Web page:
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  • Writer's pictureThe San Juan Daily Star

Congress to evaluate how to broaden air cargo operations in Puerto Rico



When the U.S. House of Representatives evaluated the FAA Reauthorization Act of 2024, Resident Commissioner Jenniffer González Colón inserted a section that includes a study on air cargo operations in Puerto Rico.

By The Star Staff


Resident Commissioner Jenniffer González Colón reported on Tuesday that both chambers of Congress reached an agreement on the financing of aviation programs in which the federal government would identify what is necessary to expand air cargo operations in Puerto Rico.


The bill to reauthorize the Federal Aviation Administration (FAA) is the product of months of negotiations between the Transportation and Infrastructure Committee in the U.S. House of Representatives, of which the resident commissioner is a member, and its counterpart in the Senate, the Committee on Commerce, Science and Transportation. The next step is for both legislative bodies to approve the bill.


When the House evaluated the bill, González Colón inserted Section 761, which included a study on air cargo operations in Puerto Rico.


The language in the current bill requires the federal government to identify what would be needed to expand air cargo operations in Puerto Rico, including additional infrastructure and personnel, at the island’s three international airports. The proposed study would provide valuable information to improve security and infrastructure and thus continue to drive the island’s economic development through direct and wise investments, according to the bill.


The bill also includes several other measures. For instance, Section 342 renames the FAA Alaska Aviation Safety Initiative the “Don Young Alaska Aviation Safety Initiative” and establishes goals for working with aviation-related entities to reduce the rate of fatal airline accidents by 90% between 2019 and 2033 and eliminate fatal commercial aircraft accidents by 2033 in Alaska, Hawaii and the U.S. territories.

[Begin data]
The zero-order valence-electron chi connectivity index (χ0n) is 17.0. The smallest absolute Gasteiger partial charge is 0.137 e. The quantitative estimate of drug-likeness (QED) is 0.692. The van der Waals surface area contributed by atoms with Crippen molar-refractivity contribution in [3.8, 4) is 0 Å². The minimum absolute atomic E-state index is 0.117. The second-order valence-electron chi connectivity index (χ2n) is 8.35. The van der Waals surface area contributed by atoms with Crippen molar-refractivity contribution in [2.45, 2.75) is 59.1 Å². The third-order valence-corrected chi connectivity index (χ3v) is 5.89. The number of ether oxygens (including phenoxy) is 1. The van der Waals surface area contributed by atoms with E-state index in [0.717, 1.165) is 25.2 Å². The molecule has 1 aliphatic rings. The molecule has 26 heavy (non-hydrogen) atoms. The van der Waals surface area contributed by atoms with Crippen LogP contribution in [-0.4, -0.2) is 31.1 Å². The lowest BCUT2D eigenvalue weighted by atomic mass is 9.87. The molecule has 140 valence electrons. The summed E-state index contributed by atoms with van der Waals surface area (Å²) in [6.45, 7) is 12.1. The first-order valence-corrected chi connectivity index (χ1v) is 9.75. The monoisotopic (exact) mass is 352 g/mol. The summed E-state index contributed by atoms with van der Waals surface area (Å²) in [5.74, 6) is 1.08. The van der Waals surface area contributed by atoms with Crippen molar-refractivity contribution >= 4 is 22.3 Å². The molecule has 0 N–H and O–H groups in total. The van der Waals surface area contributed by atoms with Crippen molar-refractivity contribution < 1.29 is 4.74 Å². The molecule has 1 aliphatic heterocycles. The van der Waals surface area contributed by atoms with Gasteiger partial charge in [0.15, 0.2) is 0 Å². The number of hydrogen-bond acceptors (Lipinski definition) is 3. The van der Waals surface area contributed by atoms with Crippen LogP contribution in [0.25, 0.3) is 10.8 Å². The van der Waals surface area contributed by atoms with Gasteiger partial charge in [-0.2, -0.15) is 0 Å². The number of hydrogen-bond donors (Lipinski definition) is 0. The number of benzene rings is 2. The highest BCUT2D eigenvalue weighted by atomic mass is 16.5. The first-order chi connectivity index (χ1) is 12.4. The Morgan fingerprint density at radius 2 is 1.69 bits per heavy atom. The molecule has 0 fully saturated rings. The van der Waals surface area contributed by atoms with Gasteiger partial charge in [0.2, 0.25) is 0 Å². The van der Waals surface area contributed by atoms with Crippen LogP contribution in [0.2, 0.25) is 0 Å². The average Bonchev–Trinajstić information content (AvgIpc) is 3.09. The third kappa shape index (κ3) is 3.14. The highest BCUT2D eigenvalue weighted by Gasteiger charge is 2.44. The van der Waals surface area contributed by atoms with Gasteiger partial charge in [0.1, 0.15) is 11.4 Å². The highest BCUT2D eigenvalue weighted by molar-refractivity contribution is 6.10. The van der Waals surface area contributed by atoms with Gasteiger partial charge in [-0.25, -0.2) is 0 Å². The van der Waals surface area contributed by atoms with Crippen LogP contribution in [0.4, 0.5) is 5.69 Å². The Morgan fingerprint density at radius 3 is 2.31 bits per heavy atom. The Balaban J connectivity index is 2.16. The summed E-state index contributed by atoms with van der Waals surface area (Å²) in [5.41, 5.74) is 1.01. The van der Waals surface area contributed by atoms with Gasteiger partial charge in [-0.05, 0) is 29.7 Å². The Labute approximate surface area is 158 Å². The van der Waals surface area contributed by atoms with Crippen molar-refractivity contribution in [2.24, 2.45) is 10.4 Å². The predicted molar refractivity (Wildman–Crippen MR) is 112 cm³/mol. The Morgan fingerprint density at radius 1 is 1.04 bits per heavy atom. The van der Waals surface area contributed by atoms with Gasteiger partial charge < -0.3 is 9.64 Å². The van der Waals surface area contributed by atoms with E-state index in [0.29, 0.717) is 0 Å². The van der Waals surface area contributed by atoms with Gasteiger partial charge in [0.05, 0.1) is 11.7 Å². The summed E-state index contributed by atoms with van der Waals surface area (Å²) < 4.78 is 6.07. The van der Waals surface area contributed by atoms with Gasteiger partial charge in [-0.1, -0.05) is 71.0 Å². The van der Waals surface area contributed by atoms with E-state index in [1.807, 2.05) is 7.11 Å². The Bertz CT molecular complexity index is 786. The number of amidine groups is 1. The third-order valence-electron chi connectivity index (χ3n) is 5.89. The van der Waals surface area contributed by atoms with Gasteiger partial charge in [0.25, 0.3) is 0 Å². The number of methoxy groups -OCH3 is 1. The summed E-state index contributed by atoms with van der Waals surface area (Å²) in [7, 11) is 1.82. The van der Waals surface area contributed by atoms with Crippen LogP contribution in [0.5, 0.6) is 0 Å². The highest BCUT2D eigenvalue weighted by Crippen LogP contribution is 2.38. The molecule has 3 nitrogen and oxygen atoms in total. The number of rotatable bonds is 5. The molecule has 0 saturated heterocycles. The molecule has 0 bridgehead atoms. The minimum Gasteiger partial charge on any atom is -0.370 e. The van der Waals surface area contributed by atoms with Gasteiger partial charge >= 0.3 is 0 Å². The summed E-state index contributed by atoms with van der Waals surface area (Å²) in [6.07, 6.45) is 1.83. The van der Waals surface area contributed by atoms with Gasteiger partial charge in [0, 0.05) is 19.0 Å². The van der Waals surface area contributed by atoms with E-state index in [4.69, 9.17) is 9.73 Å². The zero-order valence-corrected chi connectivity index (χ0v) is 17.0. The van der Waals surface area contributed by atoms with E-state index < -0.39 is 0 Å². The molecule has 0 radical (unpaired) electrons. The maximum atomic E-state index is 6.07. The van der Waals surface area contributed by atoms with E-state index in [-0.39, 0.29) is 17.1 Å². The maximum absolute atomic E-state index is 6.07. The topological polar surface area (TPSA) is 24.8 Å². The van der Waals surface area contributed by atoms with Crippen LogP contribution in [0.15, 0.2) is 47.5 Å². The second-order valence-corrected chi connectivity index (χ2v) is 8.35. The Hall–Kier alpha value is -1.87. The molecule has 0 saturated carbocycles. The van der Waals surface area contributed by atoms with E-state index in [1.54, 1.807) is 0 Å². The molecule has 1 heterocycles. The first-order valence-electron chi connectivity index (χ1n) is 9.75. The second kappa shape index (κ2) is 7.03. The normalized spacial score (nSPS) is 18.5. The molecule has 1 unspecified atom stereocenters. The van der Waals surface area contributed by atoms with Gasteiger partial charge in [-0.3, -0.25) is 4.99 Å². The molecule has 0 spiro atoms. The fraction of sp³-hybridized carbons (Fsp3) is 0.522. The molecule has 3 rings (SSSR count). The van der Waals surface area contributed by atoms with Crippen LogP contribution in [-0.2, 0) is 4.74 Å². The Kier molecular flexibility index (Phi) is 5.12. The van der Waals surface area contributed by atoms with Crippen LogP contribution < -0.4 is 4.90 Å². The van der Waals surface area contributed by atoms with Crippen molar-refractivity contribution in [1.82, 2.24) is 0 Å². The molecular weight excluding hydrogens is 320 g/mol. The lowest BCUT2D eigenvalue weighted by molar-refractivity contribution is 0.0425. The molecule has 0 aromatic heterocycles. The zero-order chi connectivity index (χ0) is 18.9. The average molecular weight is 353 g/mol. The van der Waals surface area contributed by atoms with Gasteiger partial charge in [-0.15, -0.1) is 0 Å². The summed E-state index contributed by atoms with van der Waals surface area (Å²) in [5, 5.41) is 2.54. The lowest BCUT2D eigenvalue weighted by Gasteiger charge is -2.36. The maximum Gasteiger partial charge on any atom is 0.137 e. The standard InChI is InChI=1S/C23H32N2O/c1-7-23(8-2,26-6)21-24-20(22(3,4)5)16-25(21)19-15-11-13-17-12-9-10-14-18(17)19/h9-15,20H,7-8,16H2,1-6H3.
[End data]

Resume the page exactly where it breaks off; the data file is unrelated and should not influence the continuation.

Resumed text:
The same section also directs the FAA to ensure the installation and operation of automated weather reporting systems and the reliability and availability of information from those systems. Additionally, it directs the FAA to implement visual weather observation systems and continue to evaluate the status of weather camera systems. The section also requires the FAA to identify and implement reasonable mitigations to improve the maintenance of FAA-owned meteorological observation systems that experience frequent service interruptions, and to encourage and incentivize automatic dependent surveillance transmission equipment on commercial airplanes that operate in the covered locations.


The section further requires the FAA to submit an annual report on the initiative to Congress, including a detailed description of how the FAA budget meets the objectives of the initiative.


Moreover, the legislation contains Section 712, which revises the Airport Improvement Program (AIP) distribution formulas. They include increasing the minimum primary airport layout and eliminating the limit for small commercial service airports with fewer than 10,000 passengers. Instead, commercial service airports will receive funding on a sliding scale, ranging from $150,000 to $1.3 million, depending on the number of passengers.


The section also increases airport cargo sharing to 4% of funds available under the AIP and allows airports with more than 25,000,000 pounds of total ground weight to receive cargo sharing.


The revisions include increasing the general (non-commercial) aviation distribution from 20% to 25% of funds available under the AIP.


The legislation also added Section 912 to establish a grant program to support the use of UAS (Unmanned Aerial Systems, or drones) when inspecting, repairing or constructing critical infrastructure. Under such a program, the federal Department of Transportation (DOT) would provide grants to state, tribal and local governments, metropolitan planning organizations or groups of those entities to purchase and use UAS to increase efficiency, reduce costs, improve worker and community safety, reduce carbon emissions or meet other priorities related to critical infrastructure projects.


The DOT must submit a report to the appropriate congressional committees evaluating the grant program within two years of the first grant being awarded under the section.

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